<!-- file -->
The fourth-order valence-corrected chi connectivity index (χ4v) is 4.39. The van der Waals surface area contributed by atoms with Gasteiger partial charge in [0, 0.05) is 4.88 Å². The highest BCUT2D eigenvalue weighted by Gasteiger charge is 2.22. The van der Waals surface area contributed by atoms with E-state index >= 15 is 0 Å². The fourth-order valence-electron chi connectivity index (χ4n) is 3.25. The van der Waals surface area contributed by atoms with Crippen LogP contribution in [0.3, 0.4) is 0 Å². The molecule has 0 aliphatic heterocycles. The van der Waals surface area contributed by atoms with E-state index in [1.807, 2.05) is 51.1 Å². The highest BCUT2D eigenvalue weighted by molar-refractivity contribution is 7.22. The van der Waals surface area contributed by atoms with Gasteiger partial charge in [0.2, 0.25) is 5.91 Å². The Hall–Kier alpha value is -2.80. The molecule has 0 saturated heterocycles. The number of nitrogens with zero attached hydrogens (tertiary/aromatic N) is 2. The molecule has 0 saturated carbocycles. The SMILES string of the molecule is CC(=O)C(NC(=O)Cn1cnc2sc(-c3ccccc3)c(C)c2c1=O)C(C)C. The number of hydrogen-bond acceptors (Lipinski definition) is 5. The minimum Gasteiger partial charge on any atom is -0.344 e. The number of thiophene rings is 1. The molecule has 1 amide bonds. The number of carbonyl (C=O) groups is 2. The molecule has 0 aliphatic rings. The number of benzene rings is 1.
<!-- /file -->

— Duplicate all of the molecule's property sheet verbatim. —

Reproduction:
The fourth-order valence-corrected chi connectivity index (χ4v) is 4.39. The van der Waals surface area contributed by atoms with Gasteiger partial charge in [0, 0.05) is 4.88 Å². The highest BCUT2D eigenvalue weighted by Gasteiger charge is 2.22. The van der Waals surface area contributed by atoms with E-state index >= 15 is 0 Å². The fourth-order valence-electron chi connectivity index (χ4n) is 3.25. The van der Waals surface area contributed by atoms with Crippen LogP contribution in [0.3, 0.4) is 0 Å². The molecule has 0 aliphatic heterocycles. The van der Waals surface area contributed by atoms with E-state index in [1.807, 2.05) is 51.1 Å². The highest BCUT2D eigenvalue weighted by molar-refractivity contribution is 7.22. The van der Waals surface area contributed by atoms with Gasteiger partial charge in [0.2, 0.25) is 5.91 Å². The Hall–Kier alpha value is -2.80. The molecule has 0 saturated heterocycles. The number of nitrogens with zero attached hydrogens (tertiary/aromatic N) is 2. The molecule has 0 saturated carbocycles. The SMILES string of the molecule is CC(=O)C(NC(=O)Cn1cnc2sc(-c3ccccc3)c(C)c2c1=O)C(C)C. The number of hydrogen-bond acceptors (Lipinski definition) is 5. The minimum Gasteiger partial charge on any atom is -0.344 e. The number of thiophene rings is 1. The molecule has 1 amide bonds. The number of carbonyl (C=O) groups is 2. The molecule has 0 aliphatic rings. The number of benzene rings is 1.